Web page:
CNIGA Leader Applauds Governor Signing Bill to Help Protect Indian Sacred Sites

Press Release
For Immediate Release


CNIGA Leader Applauds Governor Signing Bill to Help Protect Indian Sacred Sites

October 1, 2004

The chairman of the California Nations Indian Gaming Association (CNIGA) today applauded Gov. Arnold Schwarzenegger’s signing of a bill that will improve communications between municipal and California tribal governments and help preserve ancient Indian sacred sites, burial grounds and archaeological sites.

Anthony Miranda said it was encouraging to have the governor and both parties in the Legislature work together to enact a bill that is so important to the state’s 107 federally recognized tribes.

“This bill by no means addresses all our concerns,” he said, “but developing a system whereby tribes and local governments more closely communicate with one another to identify sacred sites at the earliest possible stage is a critical first step.”

“We’re talking about the burial grounds of our ancestors or sites that carry religious significance to Indian people,” he said. “We would hope everyone would understand why we care so deeply about protecting such places.”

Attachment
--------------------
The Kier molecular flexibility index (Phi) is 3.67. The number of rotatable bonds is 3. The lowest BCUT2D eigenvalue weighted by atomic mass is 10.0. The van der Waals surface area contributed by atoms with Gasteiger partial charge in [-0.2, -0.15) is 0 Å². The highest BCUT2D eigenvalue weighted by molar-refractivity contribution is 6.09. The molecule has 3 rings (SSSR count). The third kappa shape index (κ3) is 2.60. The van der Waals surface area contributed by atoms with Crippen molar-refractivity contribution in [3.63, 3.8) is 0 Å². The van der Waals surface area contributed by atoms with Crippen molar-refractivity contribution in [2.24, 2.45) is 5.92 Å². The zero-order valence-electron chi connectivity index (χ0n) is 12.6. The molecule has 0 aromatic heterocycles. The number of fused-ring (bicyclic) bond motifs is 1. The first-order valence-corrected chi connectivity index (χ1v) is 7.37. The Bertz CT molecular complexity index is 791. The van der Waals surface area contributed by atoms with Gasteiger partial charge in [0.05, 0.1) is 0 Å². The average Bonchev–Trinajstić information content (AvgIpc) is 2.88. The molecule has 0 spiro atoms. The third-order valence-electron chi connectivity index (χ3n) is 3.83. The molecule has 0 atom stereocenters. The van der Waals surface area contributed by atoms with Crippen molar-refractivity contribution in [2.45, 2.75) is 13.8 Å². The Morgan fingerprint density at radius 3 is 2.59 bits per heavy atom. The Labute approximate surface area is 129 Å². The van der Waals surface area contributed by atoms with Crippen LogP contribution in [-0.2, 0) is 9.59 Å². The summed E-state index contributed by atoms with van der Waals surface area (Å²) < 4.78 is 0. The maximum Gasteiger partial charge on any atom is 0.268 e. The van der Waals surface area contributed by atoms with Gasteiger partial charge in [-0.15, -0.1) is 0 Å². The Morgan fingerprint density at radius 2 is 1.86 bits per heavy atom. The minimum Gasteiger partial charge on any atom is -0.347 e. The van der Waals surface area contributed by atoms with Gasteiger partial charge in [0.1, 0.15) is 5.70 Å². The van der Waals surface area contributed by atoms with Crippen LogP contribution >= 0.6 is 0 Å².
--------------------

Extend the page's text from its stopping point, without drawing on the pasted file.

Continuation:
A key provision of the bill, which will take effect January 1, 2005, requires local governments to consult with an affected California Indian tribe prior to the adoption or update of local General Plans or Specific Plans. Other provisions make tribes eligible to acquire and hold conservation easements and to allow burial grounds, sacred sites and archaeological sites to be eligible for inclusion in local designated “open space” areas.

The bill, SB 18, was approved by the Assembly 68 to 4 on August 9 with members of both parties speaking on behalf of the legislation. The Senate then passed the bill 30 to 4 before it was sent to Gov. Schwarzenegger.

“California tribes owe a special debt of gratitude to retiring Sen. John Burton and his staff who shepherded the bill through the legislative process,” Miranda said. The CNIGA chair also thanked a score of tribal representatives from around the state who worked with the Legislature during the last year to craft a bill that would be acceptable to the varied interests affected.

#   #   #